If you choose married filing separately as your filing status, the following special rules apply. Because of these special rules, you will usually pay more tax on a separate return than if you used another filing status that you qualify for
Most relevantly to your situation, your itemized deductions and personal exemption will also be at half-value.  Consequently, at first glance, there appears to be no advantage in filing as married-separately.  Additionally, there can be a detriment in several ways - for example, you can't "share" gains and losses when it comes to stock transactions, so one of you might be paying taxes on a gain when the other had loss that would have offset that gain if you would have been allowed to consider the gain and loss together.

However, there can be an advantage to filing married-separate in a few isolated situations (article 1, article 2, article 3, article 4, article 5), but they don't seem to apply in your situation.  For example, there is no indication that either of you have huge unreimbursed medical expenses, that there is a concern about auditing or fraud, that one of you is subject to a collection of tax return, etc.  Some posts have also mentioned that there might be an advantage to filing as married-separate when it comes to state taxes in some states, but there isn't in mine.

Note that this is specific to your personal situation - specifically, both you and your spouse make about the same amount of money - and it's enough to put you in a high bracket.  On the other hand, if one of you made significantly less than the other, then it would be very advantageous to file married-joint because you could take advantage by effectively putting some of the higher income into the lower bracket of the other person.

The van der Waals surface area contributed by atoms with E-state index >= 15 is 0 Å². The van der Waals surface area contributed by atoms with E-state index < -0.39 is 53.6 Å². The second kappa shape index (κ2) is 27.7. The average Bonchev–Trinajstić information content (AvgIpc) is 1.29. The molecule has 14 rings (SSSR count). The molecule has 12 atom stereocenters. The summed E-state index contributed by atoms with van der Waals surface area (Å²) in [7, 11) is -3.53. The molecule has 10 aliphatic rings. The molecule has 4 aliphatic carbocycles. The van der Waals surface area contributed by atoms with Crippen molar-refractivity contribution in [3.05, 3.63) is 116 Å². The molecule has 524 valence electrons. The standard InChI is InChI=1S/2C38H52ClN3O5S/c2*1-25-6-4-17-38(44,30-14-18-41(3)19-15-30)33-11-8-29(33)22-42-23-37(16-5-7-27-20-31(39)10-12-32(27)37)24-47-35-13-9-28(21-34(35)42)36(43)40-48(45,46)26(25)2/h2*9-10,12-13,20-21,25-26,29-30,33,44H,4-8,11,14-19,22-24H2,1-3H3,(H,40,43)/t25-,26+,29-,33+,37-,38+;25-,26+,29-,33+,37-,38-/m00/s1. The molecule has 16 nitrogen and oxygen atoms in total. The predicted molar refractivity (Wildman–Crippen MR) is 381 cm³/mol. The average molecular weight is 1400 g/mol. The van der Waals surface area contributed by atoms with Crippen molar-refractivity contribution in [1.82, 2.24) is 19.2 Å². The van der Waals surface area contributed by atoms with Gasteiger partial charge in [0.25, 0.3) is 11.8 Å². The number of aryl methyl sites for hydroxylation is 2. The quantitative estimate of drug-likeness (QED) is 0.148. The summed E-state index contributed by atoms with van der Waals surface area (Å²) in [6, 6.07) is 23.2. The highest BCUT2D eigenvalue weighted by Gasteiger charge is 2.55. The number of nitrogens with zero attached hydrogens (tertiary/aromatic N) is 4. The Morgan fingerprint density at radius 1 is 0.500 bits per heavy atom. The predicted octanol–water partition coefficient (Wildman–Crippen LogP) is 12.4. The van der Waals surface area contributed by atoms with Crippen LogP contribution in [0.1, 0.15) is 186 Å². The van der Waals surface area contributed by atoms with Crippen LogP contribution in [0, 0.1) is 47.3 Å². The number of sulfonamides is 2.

To help you get a handle on this, I recommend the tax caster available at turbo tax.  This will let you get a quick and dirty estimate.  Of course, if you actually use turbo tax, you can actually have the program run the options of married-joint and married-single and see how it really works out for your actual data.

When I plug in $185K as income for both you and your spouse as married-joint, I get a total tax liability of $95,634 - with $1,113 of it coming from the AMT.  However, when I switch to married-single, the tax liability is $47,817 - each! - which is exactly half of the previous amount.  This agrees with our determination above that there is no advantage to filing as married-separate.  Feel free to plug in your actual deductions and other aspects to get more accurate insight.

Consequently, there does not appear to be any advantage to filing as married-single, so let's take that option our of contention.  In Part 2, we will consider filing as married-joint as opposed to single.